According to more detailed aspects of the system, the first lumen of the first pushing catheter is sized to receive the second pushing catheter. Relative translation of the first pushing catheter and the second pushing catheter controls the relative positions of the retaining sleeve and the locking pin to operate the suture lock between a locked configuration and an unlocked configuration. The stop of the locking pin is sized to abut against the tubular body of the retaining sleeve to limit the relative positions of the locking pin and the retaining sleeve. The stop is also positioned relative to the grip to prevent the grip from passing completely through the internal passageway of the retaining sleeve. The suture strands pass through the second lumen of the second pushing catheter to a location outside of the body for manipulation thereof.

Another embodiment of the present invention provides a method for fixing strands of one or more sutures relative to tissue. The method generally comprises providing a suture lock, a first pushing catheter and a second pushing catheter, such as those described above. The retaining sleeve is engaged with the first pushing catheter, and the retaining sleeve is positioned proximate the tissue with the suture strands extending through the internal passageway of the retaining sleeve. The suture strands are placed in tension. The locking pin is engaged with the second pushing catheter and positioned within the internal passageway of the retaining sleeve such that the suture strands are compressed between the locking pin and the tubular body.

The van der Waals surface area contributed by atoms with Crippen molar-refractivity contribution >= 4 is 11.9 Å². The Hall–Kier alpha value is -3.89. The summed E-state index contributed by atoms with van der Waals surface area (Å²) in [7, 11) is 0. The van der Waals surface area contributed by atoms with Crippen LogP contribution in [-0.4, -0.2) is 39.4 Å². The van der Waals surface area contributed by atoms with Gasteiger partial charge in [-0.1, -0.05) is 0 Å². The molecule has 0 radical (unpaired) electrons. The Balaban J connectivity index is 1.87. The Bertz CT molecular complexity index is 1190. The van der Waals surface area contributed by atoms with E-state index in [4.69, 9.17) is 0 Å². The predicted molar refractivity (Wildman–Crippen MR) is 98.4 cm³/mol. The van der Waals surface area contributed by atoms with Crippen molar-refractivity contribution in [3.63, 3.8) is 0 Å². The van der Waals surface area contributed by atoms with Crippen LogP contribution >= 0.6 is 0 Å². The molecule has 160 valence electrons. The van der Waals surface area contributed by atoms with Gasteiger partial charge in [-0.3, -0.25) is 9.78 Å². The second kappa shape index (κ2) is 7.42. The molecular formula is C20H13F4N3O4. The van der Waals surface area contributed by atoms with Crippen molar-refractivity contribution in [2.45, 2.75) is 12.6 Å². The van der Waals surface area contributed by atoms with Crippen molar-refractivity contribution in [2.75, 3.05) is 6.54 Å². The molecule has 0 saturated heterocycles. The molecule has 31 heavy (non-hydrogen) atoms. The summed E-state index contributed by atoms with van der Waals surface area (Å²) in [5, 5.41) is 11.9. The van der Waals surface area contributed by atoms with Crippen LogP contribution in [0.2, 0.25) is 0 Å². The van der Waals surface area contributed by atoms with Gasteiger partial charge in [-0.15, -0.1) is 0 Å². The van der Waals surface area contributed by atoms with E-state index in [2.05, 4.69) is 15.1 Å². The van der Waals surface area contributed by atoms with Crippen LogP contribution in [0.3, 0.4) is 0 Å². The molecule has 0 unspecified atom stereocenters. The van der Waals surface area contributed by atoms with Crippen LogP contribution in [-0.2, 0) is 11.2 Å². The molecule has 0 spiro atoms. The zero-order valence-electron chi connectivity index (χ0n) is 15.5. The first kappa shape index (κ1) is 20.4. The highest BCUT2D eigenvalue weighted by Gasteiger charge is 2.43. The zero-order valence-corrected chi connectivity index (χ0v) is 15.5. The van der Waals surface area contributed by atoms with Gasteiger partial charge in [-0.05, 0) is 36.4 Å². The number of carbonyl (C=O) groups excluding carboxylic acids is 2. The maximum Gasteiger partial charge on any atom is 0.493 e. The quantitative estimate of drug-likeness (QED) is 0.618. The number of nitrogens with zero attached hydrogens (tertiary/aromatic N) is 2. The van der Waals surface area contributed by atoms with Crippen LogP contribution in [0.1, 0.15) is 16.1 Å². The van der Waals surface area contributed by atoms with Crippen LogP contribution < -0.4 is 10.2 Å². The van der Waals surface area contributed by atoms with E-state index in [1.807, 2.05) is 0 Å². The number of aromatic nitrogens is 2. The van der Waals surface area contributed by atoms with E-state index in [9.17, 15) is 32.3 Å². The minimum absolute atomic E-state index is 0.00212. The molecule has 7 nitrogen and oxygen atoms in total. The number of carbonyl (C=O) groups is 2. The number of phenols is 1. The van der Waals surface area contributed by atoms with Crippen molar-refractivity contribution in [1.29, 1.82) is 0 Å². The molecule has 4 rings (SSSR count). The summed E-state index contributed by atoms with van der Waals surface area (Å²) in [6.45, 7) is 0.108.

According to more detailed aspects of the method, the suture strands may be pulled in the proximal direction while pushing the second pushing catheter and the locking pin distally. The second pushing catheter and the locking pin are pushed distally relative to the first pushing catheter and retaining sleeve. The method may further include the steps of adjusting the tension on the suture strands. Preferably, the one or more sutures are placed around a perforation in the tissue, and the suture strands are placed in sufficient tension to close the perforation. The tension on the suture strands is maintained while the second pushing catheter and locking pin are pushed distally relative to the first pushing catheter and retaining sleeve. The frictional engagement of the locking pin with the suture strands, and of the retaining sleeve with the suture strands, is reinforced by the tension of the suture strands and the natural elasticity of the tissue.